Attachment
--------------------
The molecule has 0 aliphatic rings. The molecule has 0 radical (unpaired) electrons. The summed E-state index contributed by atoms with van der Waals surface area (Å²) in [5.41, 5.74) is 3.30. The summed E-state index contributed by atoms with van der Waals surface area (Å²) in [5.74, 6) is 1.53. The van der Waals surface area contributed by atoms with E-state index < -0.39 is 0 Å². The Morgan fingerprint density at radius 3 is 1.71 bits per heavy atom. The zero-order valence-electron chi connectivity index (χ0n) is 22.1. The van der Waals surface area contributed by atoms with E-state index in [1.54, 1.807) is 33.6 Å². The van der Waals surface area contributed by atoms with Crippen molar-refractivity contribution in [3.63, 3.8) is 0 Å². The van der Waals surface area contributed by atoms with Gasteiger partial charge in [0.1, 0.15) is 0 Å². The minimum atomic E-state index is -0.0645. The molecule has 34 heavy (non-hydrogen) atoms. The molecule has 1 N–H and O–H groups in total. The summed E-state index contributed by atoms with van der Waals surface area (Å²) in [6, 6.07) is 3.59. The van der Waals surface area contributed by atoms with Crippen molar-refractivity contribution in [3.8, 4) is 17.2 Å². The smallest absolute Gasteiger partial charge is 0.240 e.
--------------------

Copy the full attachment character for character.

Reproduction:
The molecule has 0 aliphatic rings. The molecule has 0 radical (unpaired) electrons. The summed E-state index contributed by atoms with van der Waals surface area (Å²) in [5.41, 5.74) is 3.30. The summed E-state index contributed by atoms with van der Waals surface area (Å²) in [5.74, 6) is 1.53. The van der Waals surface area contributed by atoms with E-state index < -0.39 is 0 Å². The Morgan fingerprint density at radius 3 is 1.71 bits per heavy atom. The zero-order valence-electron chi connectivity index (χ0n) is 22.1. The van der Waals surface area contributed by atoms with E-state index in [1.54, 1.807) is 33.6 Å². The van der Waals surface area contributed by atoms with Crippen molar-refractivity contribution in [3.63, 3.8) is 0 Å². The van der Waals surface area contributed by atoms with Gasteiger partial charge in [0.1, 0.15) is 0 Å². The minimum atomic E-state index is -0.0645. The molecule has 34 heavy (non-hydrogen) atoms. The molecule has 1 N–H and O–H groups in total. The summed E-state index contributed by atoms with van der Waals surface area (Å²) in [6, 6.07) is 3.59. The van der Waals surface area contributed by atoms with Crippen molar-refractivity contribution in [3.8, 4) is 17.2 Å². The smallest absolute Gasteiger partial charge is 0.240 e.